Get ready for a new era in fixed-income investing. Whether or not the 30-year bull market in bonds goes out in a blaze of glory tomorrow, new investment strategies that are intended to thrive in a rising-rate environment are fast emerging. For many investors and advisers, their debut comes not a moment too soon.
“The opportunity to take advantage of falling interest rates in a bond fund is pretty much done,” said J. Brent Burns, president of Asset Dedication LLC, which builds fixed-income separate accounts. “It's been a fantastic ride in bond funds, but now advisers need to be looking for ways to protect principal.”
One way is to invest in nontraditional, or “go anywhere,” bond funds. These funds, the majority of which burst on the scene after the 2008-09 financial meltdown, are completely unconstrained by credit quality, geography and maturities.
“We are seeing a lot more funds come out with broader mandates and that includes things like more flexibility on the duration of the bonds they own,” said Sarah Bush, a Morningstar Inc. fund analyst.
Of the 51 such funds tracked by Morningstar, which represent $66 billion in assets, 32 have been launched since 2009.
“The nontraditional category really points to the way fund companies are looking for different ways to structure products,” Ms. Bush said. “Reflecting concerns about relative value, they're moving away from core bond funds in favor of lighter Treasury stakes, and taking on more corporate and mortgage risk.”
Even strategies that are not considered alternative are scrambling with short-duration defensive moves and all manner of flexibility.
“The bond market right now is different than it has ever been, because this is the first time in 30 years when there is no yield in the investment-grade market,” said Paul Lefurgey, managing director at Madison Investment Advisors LLC, which has $16 billion in assets under management, in-cluding $9 billion in bond strategies.
In the Madison Mosaic Institutional Bond Fund (MIIBX), interest rate exposure has been reduced to about half that of the market, and active management has become the rule, Mr. Lefurgey said.
“We're an active manager, similar to a stock fund manager,” he said. “And we're willing to deviate from the market.”
While nobody is suggesting that core bond funds are racing toward extinction, investors and advisers need to alter their fixed-income expectations, experts contend.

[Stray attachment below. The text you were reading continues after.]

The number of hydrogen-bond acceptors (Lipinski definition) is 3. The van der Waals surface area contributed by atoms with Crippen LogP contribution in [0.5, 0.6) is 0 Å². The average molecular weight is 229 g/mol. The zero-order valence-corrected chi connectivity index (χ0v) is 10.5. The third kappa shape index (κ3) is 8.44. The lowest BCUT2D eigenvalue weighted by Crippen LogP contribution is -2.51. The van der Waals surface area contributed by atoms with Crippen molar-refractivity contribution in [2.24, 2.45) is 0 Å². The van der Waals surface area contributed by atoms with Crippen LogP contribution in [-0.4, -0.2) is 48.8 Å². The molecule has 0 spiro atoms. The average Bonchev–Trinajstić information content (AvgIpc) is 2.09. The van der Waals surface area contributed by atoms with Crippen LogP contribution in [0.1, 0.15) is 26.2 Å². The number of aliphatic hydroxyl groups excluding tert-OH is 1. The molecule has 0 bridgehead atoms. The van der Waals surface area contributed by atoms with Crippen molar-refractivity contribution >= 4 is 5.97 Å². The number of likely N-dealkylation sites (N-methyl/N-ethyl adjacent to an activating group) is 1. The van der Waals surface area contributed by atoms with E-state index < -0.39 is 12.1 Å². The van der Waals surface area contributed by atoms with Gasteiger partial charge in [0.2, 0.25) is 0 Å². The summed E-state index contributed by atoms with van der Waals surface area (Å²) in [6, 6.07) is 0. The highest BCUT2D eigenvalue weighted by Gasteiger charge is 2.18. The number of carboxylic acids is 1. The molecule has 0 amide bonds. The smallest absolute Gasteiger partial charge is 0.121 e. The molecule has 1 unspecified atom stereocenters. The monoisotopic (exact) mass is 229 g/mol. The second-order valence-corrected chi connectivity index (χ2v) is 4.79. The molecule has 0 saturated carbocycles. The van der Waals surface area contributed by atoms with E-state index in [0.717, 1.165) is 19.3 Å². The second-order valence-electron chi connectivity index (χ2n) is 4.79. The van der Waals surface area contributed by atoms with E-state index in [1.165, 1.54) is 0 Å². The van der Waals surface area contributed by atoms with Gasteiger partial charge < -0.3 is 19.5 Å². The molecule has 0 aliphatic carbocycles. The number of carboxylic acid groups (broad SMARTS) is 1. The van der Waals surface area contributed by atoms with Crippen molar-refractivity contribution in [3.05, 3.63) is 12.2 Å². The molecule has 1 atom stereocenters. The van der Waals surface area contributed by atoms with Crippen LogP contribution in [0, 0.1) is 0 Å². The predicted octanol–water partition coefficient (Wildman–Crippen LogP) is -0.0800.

Jeff Rosenberg, chief investment strategist at BlackRock Inc., suggests that bond investing is splitting into three distinct subcategories: income, appreciation and preservation.
“As advisers and investors, you have to choose which one of the three is most important, but you can't do all three at the same time anymore,” he said.
Further, Mr. Rosenberg points out, some subcategories of fixed income don't even involve bonds. Dividend-stock investing, for example, is growing in popularity as an alternative income strategy.
Even traditional bond ladders, which offer predictable income and a certain level of security when bonds are held to maturity, are getting swept up in the changes.
In 2010, Guggenheim Investments Inc. launched BulletShares Corporate Bond ETFs as a series of target maturity bond ETFs that mature on a specific date, just like a bond.
“We saw an opportunity because holding bonds to maturity protects from interest rate risk, but there are challenges to buying individual bonds,” said Bill Belden, Guggenheim's head of product development.
While BulletShares ETFs are designed to work like individual bonds as part of staggered bond portfolio, Mr. Belden said Guggenheim has had to spend a lot of time educating advisers on how they can best be used in a portfolio.
“The BulletShare ETF is not a strategy, it's a component of a strategy,” he said. “I think the thing advisers like about a bond fund is that it is a complete strategy.”
BulletShares have attracted approximately $2 billion in assets and spawned at least one clone. BlackRock's ETF arm has a similar target-maturity-bond product in registration that is expected to launch this spring.
The rollout of target-maturity ETFs by firms such as BlackRock and Guggenheim adds a fresh endorsement to the traditional bond-ladder strategy as a means of protecting principal.
Regardless of an investor's fixed-income objectives, the onus will be on financial advisers to help steer clients through the next cycle for bonds.
“Given how fluid the world is today, and given the influence of politics and unusual central bank policies, we think it is important for financial advisers to conduct scenario analyses with their clients in the context of a solution mindset rather than the traditional product one,” said Mohamed El-Erian, chief executive and co-chief investment officer of Pacific Investment Management Co. LLC.
“The bond market offers you different mixes of liquidity, term, credit, currency and interest rate exposure, and the key for any investor is to understand where they stand in this mix and how it is likely to behave under different market conditions,” he said. “The important reality to remember is that the global bond market is far from homogeneous.”